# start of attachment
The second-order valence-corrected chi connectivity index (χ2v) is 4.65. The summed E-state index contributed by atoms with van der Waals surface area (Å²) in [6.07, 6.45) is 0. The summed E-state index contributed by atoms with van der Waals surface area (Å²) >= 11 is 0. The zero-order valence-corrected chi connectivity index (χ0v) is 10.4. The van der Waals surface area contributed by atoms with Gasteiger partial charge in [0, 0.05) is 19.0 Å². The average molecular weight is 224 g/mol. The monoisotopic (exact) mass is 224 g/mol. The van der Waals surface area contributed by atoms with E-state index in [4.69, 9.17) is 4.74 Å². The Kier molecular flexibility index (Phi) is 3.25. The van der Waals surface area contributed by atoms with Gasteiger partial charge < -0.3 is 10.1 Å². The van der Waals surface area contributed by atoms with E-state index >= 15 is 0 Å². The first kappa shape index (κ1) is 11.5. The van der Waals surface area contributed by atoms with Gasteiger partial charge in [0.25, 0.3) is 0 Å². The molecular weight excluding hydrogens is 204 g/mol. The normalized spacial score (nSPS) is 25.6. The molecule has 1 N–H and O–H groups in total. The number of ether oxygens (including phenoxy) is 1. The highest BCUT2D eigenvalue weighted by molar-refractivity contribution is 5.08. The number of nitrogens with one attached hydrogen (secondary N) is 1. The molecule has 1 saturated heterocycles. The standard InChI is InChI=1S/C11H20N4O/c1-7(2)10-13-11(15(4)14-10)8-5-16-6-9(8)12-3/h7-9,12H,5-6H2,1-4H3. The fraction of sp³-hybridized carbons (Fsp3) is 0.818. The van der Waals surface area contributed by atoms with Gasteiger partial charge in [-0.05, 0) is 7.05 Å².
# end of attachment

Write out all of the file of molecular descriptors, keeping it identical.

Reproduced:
The second-order valence-corrected chi connectivity index (χ2v) is 4.65. The summed E-state index contributed by atoms with van der Waals surface area (Å²) in [6.07, 6.45) is 0. The summed E-state index contributed by atoms with van der Waals surface area (Å²) >= 11 is 0. The zero-order valence-corrected chi connectivity index (χ0v) is 10.4. The van der Waals surface area contributed by atoms with Gasteiger partial charge in [0, 0.05) is 19.0 Å². The average molecular weight is 224 g/mol. The monoisotopic (exact) mass is 224 g/mol. The van der Waals surface area contributed by atoms with E-state index in [4.69, 9.17) is 4.74 Å². The Kier molecular flexibility index (Phi) is 3.25. The van der Waals surface area contributed by atoms with Gasteiger partial charge < -0.3 is 10.1 Å². The van der Waals surface area contributed by atoms with E-state index >= 15 is 0 Å². The first kappa shape index (κ1) is 11.5. The van der Waals surface area contributed by atoms with Gasteiger partial charge in [0.25, 0.3) is 0 Å². The molecular weight excluding hydrogens is 204 g/mol. The normalized spacial score (nSPS) is 25.6. The molecule has 1 N–H and O–H groups in total. The number of ether oxygens (including phenoxy) is 1. The highest BCUT2D eigenvalue weighted by molar-refractivity contribution is 5.08. The number of nitrogens with one attached hydrogen (secondary N) is 1. The molecule has 1 saturated heterocycles. The standard InChI is InChI=1S/C11H20N4O/c1-7(2)10-13-11(15(4)14-10)8-5-16-6-9(8)12-3/h7-9,12H,5-6H2,1-4H3. The fraction of sp³-hybridized carbons (Fsp3) is 0.818. The van der Waals surface area contributed by atoms with Gasteiger partial charge in [-0.05, 0) is 7.05 Å².